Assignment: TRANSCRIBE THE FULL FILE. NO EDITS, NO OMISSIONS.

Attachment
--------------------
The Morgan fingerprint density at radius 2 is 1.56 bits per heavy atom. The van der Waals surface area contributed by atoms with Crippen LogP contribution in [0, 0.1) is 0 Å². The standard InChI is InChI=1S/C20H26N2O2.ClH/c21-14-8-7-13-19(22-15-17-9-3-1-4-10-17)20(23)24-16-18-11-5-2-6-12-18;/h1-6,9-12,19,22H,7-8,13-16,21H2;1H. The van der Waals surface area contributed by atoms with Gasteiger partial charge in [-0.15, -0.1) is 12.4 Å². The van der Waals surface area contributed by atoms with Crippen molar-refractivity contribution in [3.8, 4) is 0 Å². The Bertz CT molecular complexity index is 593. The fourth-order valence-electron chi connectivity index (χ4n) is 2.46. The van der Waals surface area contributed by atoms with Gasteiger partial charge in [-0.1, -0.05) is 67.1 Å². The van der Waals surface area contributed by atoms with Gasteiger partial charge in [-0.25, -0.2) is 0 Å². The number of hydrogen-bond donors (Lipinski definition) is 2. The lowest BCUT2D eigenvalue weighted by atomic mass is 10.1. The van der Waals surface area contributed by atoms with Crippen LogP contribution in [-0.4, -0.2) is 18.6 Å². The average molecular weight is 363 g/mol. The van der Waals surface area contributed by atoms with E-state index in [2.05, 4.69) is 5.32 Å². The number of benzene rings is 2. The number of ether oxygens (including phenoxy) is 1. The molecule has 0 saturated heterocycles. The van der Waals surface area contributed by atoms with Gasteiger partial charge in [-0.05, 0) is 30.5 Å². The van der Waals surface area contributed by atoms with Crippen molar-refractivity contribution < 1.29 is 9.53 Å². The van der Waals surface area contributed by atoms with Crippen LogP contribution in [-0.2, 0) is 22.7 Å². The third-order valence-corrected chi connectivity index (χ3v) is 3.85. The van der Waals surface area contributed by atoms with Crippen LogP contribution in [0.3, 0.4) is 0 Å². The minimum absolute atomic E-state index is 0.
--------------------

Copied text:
The Morgan fingerprint density at radius 2 is 1.56 bits per heavy atom. The van der Waals surface area contributed by atoms with Crippen LogP contribution in [0, 0.1) is 0 Å². The standard InChI is InChI=1S/C20H26N2O2.ClH/c21-14-8-7-13-19(22-15-17-9-3-1-4-10-17)20(23)24-16-18-11-5-2-6-12-18;/h1-6,9-12,19,22H,7-8,13-16,21H2;1H. The van der Waals surface area contributed by atoms with Gasteiger partial charge in [-0.15, -0.1) is 12.4 Å². The van der Waals surface area contributed by atoms with Crippen molar-refractivity contribution in [3.8, 4) is 0 Å². The Bertz CT molecular complexity index is 593. The fourth-order valence-electron chi connectivity index (χ4n) is 2.46. The van der Waals surface area contributed by atoms with Gasteiger partial charge in [-0.1, -0.05) is 67.1 Å². The van der Waals surface area contributed by atoms with Gasteiger partial charge in [-0.25, -0.2) is 0 Å². The number of hydrogen-bond donors (Lipinski definition) is 2. The lowest BCUT2D eigenvalue weighted by atomic mass is 10.1. The van der Waals surface area contributed by atoms with Crippen LogP contribution in [-0.4, -0.2) is 18.6 Å². The average molecular weight is 363 g/mol. The van der Waals surface area contributed by atoms with E-state index in [2.05, 4.69) is 5.32 Å². The number of benzene rings is 2. The number of ether oxygens (including phenoxy) is 1. The molecule has 0 saturated heterocycles. The van der Waals surface area contributed by atoms with Gasteiger partial charge in [-0.05, 0) is 30.5 Å². The van der Waals surface area contributed by atoms with Crippen molar-refractivity contribution < 1.29 is 9.53 Å². The van der Waals surface area contributed by atoms with Crippen LogP contribution in [-0.2, 0) is 22.7 Å². The third-order valence-corrected chi connectivity index (χ3v) is 3.85. The van der Waals surface area contributed by atoms with Crippen LogP contribution in [0.3, 0.4) is 0 Å². The minimum absolute atomic E-state index is 0.